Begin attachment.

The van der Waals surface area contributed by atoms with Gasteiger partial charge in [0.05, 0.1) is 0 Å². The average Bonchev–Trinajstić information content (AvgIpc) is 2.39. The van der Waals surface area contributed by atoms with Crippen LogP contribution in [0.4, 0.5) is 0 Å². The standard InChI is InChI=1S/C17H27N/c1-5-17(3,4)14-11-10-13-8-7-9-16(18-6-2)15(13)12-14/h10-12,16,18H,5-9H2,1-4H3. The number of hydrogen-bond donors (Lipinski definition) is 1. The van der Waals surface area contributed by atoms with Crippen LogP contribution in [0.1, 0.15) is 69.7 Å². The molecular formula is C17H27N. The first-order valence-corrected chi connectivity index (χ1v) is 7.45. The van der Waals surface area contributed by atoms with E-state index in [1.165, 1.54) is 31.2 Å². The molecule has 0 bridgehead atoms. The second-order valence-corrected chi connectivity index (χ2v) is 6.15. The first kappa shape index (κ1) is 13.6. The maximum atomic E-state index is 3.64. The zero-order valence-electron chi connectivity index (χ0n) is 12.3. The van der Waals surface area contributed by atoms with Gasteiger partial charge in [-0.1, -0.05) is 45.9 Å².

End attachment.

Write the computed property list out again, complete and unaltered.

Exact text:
The van der Waals surface area contributed by atoms with Gasteiger partial charge in [0.05, 0.1) is 0 Å². The average Bonchev–Trinajstić information content (AvgIpc) is 2.39. The van der Waals surface area contributed by atoms with Crippen LogP contribution in [0.4, 0.5) is 0 Å². The standard InChI is InChI=1S/C17H27N/c1-5-17(3,4)14-11-10-13-8-7-9-16(18-6-2)15(13)12-14/h10-12,16,18H,5-9H2,1-4H3. The number of hydrogen-bond donors (Lipinski definition) is 1. The van der Waals surface area contributed by atoms with Crippen LogP contribution in [0.1, 0.15) is 69.7 Å². The molecular formula is C17H27N. The first-order valence-corrected chi connectivity index (χ1v) is 7.45. The van der Waals surface area contributed by atoms with E-state index in [1.165, 1.54) is 31.2 Å². The molecule has 0 bridgehead atoms. The second-order valence-corrected chi connectivity index (χ2v) is 6.15. The first kappa shape index (κ1) is 13.6. The maximum atomic E-state index is 3.64. The zero-order valence-electron chi connectivity index (χ0n) is 12.3. The van der Waals surface area contributed by atoms with Gasteiger partial charge in [-0.1, -0.05) is 45.9 Å².